The federal district court dismissed the City's General Business Law § 349 and public nuisance claims. On appeal, the Circuit Court recognized that while standing under General Business Law § 349 (h) had been extended to consumers and competitors, the statute had not yet been interpreted to grant a right of action to parties not suing in either of those capacities. The court also questioned the propriety of the City bringing a public nuisance claim predicated upon Public Health Law § 1399-ll. Accordingly, the court certified two legal questions to us. We now answer both in the negative.*fn2
General Business Law § 349 (a) declares unlawful "[d]eceptive acts or practices in the conduct of any business." As amended in 1980, the statute provides a private right of action to "any person who has been injured by reason of" such illegal conduct (see General Business Law § 349 [h]). The purpose of this amendment was to expand enforcement authority beyond the Attorney General and thereby ensure more optimal protection of the public (see Karlin v IVF Am., 93 NY2d 282, 291 , quoting Mem of Assemblyman Strelzin, L 1980, ch 346, § 1, 1980 NY Legis Ann, at 146; Givens, Practice Commentaries, McKinney's Cons Laws of NY, Book 19, General Business Law § 349, at 566, quoting 1980 McKinney's Sessions Laws at 1867  ["[T]he purpose of the private right of action was to permit private enforcement against injuries resulting from consumer fraud"] [internal quotation marks omitted]).
To successfully assert a section 349 (h) claim, a plaintiff must allege that a defendant has engaged in (1) consumer-oriented conduct that is (2) materially misleading and that (3) plaintiff suffered injury as a result of the allegedly deceptive act or practice (see Stutman v Chemical Bank, 95 NY2d 24, 29 ). Here, the City insists that it is part of the broad class of "person[s]" granted standing to pursue a section 349 claim (see General Construction Law § 37; Joseph Thomas Moldovan, Note, New York Creates a Private Right of Action to Combat Consumer Fraud: Caveat Venditor, 48 Brook L Rev 509, 526-527 ). In a proper case, the City may be able to avail itself of a remedy pursuant to subsection (h). But it has failed to establish standing here because its claimed injury, in the form of lost tax revenue, is entirely derivative of injuries that it alleges were suffered by misled consumers who purchased defendants' cigarettes over the Internet.
In Blue Cross & Blue Shield of N.J., Inc. v Philip Morris USA Inc. (3 NY3d 200 ), we held that "derivative actions are barred" under section 349 (h) (id. at 207-208). "An injury is indirect or derivative when the loss arises solely as a result of injuries sustained by another party" (id. at 207). Thus, we concluded that the plaintiff insurance plan could not recover medical payments made on behalf of subscribers who suffered from smoking-related illnesses even though the defendants' misrepresentations as to the negative health effects of smoking allegedly caused those injuries. Although the plan had incurred costs due to the alleged deception, its injury was still "indirect" -- and thus not compensable under section 349 (h) -- "because the losses it experienced arose wholly as a result of smoking related illnesses suffered by [its] subscribers" (id.). In rendering this decision, we noted the lack of any clear indication from the Legislature that derivative injuries were actionable under section 349 (h) (see id. at 206-207); our concern with expanding section 349 to permit "'a tidal wave of litigation against businesses that was not intended by the Legislature'" (see id. at 207, quoting Oswego Laborers' Local 214 Pension Fund v Marine Midland Bank, 85 NY2d 20, 26 ); and that our holding was "in accord with several other courts that recognize a remoteness bar to recovery under their state consumer protection statutes" (see id. at 208 n 3 [citing cases]).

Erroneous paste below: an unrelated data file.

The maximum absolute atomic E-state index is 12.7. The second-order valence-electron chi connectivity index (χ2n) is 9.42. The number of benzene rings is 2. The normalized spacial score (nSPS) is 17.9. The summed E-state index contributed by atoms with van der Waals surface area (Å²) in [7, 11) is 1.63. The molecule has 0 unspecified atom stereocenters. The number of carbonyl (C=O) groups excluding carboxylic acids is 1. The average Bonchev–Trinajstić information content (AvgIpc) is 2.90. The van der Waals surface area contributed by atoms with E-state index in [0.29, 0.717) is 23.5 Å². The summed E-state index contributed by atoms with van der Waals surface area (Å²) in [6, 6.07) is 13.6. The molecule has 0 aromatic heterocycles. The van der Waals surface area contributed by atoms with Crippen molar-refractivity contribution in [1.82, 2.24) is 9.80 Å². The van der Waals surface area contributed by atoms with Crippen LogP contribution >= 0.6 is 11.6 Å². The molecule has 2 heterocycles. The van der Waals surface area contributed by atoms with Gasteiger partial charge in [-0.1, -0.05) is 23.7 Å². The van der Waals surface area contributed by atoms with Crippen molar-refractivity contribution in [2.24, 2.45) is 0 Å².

The City's claimed injury here is just as indirect as the insurer's was in Blue Cross. Quite simply, had the allegedly deceived consumers not been improperly induced to purchase defendants' cigarettes then the City would have no claim to lost tax revenue (see Blue Cross, 3 NY3d at 207 ["Although [the insurer] actually paid the costs incurred by its subscribers, its claims are nonetheless indirect because the losses it experienced arose wholly as a result of smoking related illnesses suffered by those subscribers"]; see also Laborers Local 17 Health & Benefit Fund v Phillip Morris, Inc., 191 F3d 229, 239 [2d Cir 1999] ["Being purely contingent on harm to third parties, these injuries are indirect"]). Although in some sense the City's injuries are "caused" by defendants' alleged conduct, this Court has required more than an allegation of "but for" cause to state a claim for relief under section 349 (h) (see Blue Cross, 3 NY3d at 208; Stutman, 95 NY2d at 30 ["[P]laintiffs allege that because of defendant's deceptive act, they were forced to pay a $275 fee that ...